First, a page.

One of Ari’s 8x great-grandmothers was Jane Clench. She was born on 26 June 1709 in Bloxworth, Dorset, and baptised at St Andrew’s.
Her parents were Charles Clench and Jane Stroud.
On 3 Jan 1732, Jane married a farmer, Matthew Abbott, at the same church.
They had at least seven children, and at some point between the birth of Dorothy in 1744 and the next daughter Martha in 1749, they had moved about ten miles north, to the village of Winterborne Stickland.
Jane died in November 1756 and was buried in Winterborne Stickland on 1 Dec.
The note in the register was because of an Act requiring burial in wool to support the woollen industry.
“No corpse of any person (except those who shall die of the plague) shall be buried in any shift, sheet, or shroud, or anything whatsoever made or mingled with flax, hemp, silk, hair, gold, or silver, or in any stuff, or thing, other than what is made of sheep’s wool only.”
I wanted to write a bit more about the Feinstein family’s connection to New Jersey, having recently discovered some interesting newspaper records which give us a lot of information about their lives.
Ari’s 4x great-grandfather Isaac (Itsik) Abram Feinstein and his wife Sheva (Sophia) Brenner lived in Liepaja, Latvia, and had seven or eight children. Their first daughter, Johanna or Jennie, was born in Liepaja in 1864. Johanna married Louis Solomon in Liepaja in about 1887 and their children were all born there. They then emigrated to New Jersey in about 1905, in time to appear in the 1910 census. This census tells us that they had had eight children but only six were still living. The US census also tells us that they spoke Yiddish and English.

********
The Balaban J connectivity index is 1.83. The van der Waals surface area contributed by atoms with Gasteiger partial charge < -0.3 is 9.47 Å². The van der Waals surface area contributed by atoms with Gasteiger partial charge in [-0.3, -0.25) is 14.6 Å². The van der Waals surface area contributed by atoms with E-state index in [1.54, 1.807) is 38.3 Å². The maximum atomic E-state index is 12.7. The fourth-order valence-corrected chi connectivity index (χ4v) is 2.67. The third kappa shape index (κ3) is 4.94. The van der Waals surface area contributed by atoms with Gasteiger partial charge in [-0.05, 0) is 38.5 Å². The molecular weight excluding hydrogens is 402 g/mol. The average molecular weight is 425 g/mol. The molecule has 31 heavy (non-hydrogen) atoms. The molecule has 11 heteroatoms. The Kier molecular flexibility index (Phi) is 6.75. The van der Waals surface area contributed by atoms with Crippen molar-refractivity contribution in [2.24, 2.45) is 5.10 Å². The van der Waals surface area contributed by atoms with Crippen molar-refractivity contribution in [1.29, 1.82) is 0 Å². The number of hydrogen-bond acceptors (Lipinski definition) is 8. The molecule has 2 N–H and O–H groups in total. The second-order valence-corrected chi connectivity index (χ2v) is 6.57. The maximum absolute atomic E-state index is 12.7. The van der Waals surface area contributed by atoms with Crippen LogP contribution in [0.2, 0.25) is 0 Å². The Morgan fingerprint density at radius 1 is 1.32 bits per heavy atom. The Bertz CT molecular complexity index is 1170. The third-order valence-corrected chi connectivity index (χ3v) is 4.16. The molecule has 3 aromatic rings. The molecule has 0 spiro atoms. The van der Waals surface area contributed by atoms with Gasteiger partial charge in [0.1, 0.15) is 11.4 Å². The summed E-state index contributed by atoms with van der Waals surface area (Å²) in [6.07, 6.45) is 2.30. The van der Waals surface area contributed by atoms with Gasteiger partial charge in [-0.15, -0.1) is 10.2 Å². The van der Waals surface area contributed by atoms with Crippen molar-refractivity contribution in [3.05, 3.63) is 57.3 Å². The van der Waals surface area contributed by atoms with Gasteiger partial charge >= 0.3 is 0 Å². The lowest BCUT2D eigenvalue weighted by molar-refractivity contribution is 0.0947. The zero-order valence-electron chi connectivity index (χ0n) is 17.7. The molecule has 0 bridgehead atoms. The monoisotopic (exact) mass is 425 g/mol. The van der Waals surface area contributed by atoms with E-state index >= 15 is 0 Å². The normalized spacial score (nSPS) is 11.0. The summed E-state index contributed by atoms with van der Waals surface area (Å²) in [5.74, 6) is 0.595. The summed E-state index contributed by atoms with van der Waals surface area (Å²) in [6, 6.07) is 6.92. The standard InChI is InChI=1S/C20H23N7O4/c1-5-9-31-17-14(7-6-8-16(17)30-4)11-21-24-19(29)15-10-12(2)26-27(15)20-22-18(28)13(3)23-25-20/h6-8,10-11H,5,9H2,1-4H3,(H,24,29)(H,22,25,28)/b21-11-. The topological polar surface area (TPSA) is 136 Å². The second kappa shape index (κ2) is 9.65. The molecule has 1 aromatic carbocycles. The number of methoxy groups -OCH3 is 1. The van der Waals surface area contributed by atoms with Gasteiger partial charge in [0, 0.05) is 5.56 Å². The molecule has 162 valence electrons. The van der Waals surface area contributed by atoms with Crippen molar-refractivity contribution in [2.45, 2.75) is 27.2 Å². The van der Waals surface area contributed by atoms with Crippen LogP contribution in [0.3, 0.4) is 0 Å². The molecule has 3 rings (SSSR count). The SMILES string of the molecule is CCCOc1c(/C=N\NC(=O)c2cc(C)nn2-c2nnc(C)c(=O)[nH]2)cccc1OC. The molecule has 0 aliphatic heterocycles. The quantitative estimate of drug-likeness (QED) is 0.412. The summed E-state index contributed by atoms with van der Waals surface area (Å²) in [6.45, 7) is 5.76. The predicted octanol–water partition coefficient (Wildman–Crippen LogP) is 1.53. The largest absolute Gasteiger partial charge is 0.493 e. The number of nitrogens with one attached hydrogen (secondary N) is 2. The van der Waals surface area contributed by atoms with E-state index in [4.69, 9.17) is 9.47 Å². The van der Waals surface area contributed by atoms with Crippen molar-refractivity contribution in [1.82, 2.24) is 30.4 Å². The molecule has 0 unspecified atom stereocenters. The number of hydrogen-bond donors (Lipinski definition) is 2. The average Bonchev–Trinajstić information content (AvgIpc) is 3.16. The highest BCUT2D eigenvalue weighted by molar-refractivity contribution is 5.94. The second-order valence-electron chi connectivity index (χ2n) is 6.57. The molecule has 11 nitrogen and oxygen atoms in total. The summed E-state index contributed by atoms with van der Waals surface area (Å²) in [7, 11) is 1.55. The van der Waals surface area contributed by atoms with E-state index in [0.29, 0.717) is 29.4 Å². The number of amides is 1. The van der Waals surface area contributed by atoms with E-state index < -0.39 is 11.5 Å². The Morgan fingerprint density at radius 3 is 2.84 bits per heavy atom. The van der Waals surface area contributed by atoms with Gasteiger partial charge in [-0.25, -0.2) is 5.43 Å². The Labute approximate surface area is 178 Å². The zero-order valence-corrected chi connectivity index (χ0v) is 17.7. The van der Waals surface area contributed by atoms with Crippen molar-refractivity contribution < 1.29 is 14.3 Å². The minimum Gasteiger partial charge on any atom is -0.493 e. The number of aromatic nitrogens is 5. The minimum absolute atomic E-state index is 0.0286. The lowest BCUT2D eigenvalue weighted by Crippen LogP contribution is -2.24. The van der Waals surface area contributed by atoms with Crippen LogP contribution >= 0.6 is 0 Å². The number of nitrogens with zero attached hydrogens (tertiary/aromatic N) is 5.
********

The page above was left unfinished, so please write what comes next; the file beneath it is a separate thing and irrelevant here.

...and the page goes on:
I have only found the passenger record of the children, who sailed alone from Liepaja to New York on the SS Petersburg in December 1906. The oldest, Esther, was 17, and the youngest, Meyer, was 7. The ship record says that their fare had been paid by their mother and that they had no money. They said that they were going to join their father at 1584 Madison Avenue, New York.
In 1918, Louis Solomon and his son Meyer and daughter Bessie were involved in a “murderous attack” on a police magistrate after a dispute with a customer:
And then a newspaper account I found from 1920 described a horrible accident involving Lewis and Meyer:
In 1923, one of Louis and Johanna’s daughters, Molly, died of an embolism in Sioux City, Iowa. The death record confirms details of her parents:
Apart from the US census records, the city directories are very helpful. Here are Louis and Johanna in Asbury Park, New Jersey, in 1924, with son Meyer:
Meyer died in 1925 of heart failure, in his twenties.
Louis Solomon was advertising in the Asbury Park Press in 1929:
When Johanna died in July 1932, there was an obituary in The Daily Record, which made a mistake with her place of birth:
I wonder how much contact there was between this branch and the siblings who went to South Africa. I know that Johanna’s oldest son, Sheftel (Cecil) was sent to South Africa at 15 to avoid having to serve for sixteen years in the Russian army, and he went to join her brother Aaron.